Edward Witten (1951-): 'the smartest living physicist'

Mathematical and Theoretical Physicist

"String theory is 21^{st}-century physics that fell accidentally into the 20^{th} century." -- Ed Witten

Charlene Tan "I'm Smarter than You" Dedication I don't usually make dedications, but for this article, I dedicate this to my ex-girlfriend, Char, who was smarter than the rest of the other smart ones. She graduated Magna cum Laude at the University of the Philippines, the country's most prestigious university, garnered top honors and prize-money just by being smart - she didn't even apply to any of them. Most notably though, this is dedicated to her for looking at me straight in the eye and with all seriousness and supreme confidence, stated, "I'm smarter than you." I default to that moment with fond amusement.

Disclaimer I do not present myself here as someone who understands Ed Witten's work (although I hope I could). When he talks, the only things I understand are the pronouns. But I am struck by his brilliance as described in the words of those he has worked with.

Pecking-Order Amongst Smart People The most brilliant physicists on the planet call Witten, 'the smartest living physicist'(at the 1990 cosmology conference). Google Gemini described him as 'A Titan Among Intellectuals'. When the smartest of the lot would not dare challenge you, in no small measure, you are beyond brilliant. When he talks, the most acclaimed of them all shut-up and listen, hanging by his every word. When Eric Weinstein, an intellectual, mathematician and iconoclast challenged any and all "String Theory" physicists to a debate, he expressly stated it was to the exclusion of Ed witten, to whom he was terrified. When the most distinguished award in Mathematics (Fields Medal) is given to a physicist and not to a mathematician, you have to be none other than Edward Witten.

Weinstein: "I'm terrified of Ed Witten"

My Background Story I first stumbled upon Edward Witten when I was researching String Theory back in 2006. When the Theory of Everything was mathematically arrived at by way of an elegant equation devoid of all pre-existing anomalies, the quantum physicists thought they finally cracked the code that explains everything in nature by factoring the 4 known forces in nature - gravity, electromagnetism, the strong nuclear force and the weak nuclear force. This concept finally unified the chasm that has since divided Einsteins' world of relativity to the emergent world of quantum mechanics.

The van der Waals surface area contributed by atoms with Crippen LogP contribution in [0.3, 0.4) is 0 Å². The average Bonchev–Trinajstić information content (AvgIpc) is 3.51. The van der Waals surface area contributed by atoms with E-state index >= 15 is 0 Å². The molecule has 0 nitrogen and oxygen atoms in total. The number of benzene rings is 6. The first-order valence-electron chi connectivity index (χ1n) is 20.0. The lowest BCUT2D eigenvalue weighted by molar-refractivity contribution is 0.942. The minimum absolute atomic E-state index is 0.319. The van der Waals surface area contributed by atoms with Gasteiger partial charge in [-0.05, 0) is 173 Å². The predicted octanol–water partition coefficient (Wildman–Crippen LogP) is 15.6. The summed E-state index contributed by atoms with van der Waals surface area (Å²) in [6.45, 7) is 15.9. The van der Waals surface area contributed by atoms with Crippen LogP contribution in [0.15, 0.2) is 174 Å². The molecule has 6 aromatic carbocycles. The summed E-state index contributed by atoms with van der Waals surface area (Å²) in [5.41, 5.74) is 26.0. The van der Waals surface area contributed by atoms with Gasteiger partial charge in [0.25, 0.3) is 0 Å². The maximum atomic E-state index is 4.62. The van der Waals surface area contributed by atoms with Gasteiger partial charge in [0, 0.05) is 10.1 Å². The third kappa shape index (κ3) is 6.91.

But before the most brilliant minds of physics could pop the champagne bottle, they realized that String Theory produced 5 variants. So now, the theory of everything became murky, confusing and baffling. You have to keep in mind that these are the most brilliant minds at that time, and they were stifled and stumped. What to do? Collectively, they deferred to the unofficial heir-apparent to Einstein - Edward Witten. Even though all these physicists were smart and brilliant, they all deferred to Edward Witten as being smarter and more brilliant.

Edward stated that he will unveil the mystery surrounding the 5 variants in a forthcoming string theory conference at the University of Southern California in 1995. With that, the world of physics braced itself for the day, in eager anticipation of what the oracle would proclaim. Finally, at the convention, Ed Witten came out with his bombshell that explained and cleared the confusion. This explanation gave rise to the M Theory. Everyone nodded in agreement as if to bow to a deity heralding in unison that they're not worthy to be in the presence of such greatness. Such is the stature and genius of Edward Witten. This episode lingered with me to this day.

Now, while writing about Srinivasa Ramanujan, the math genius, I became curious about what the highest honor and recognition there is in mathematics. The answer was the Fields Medal, comparable to the Nobel Prize. All the awardees were mathematicians with the exception of one - Edward Witten. Witten was the only physicist who won that award. In short, in a vast field of brilliant mathematicians out there, Witten the physicist, out-mathed all of them. That's how brilliant he is in both physics and math. He has garnered more awards than Swiss cheese has holes. That was the tipping point for me to write about him.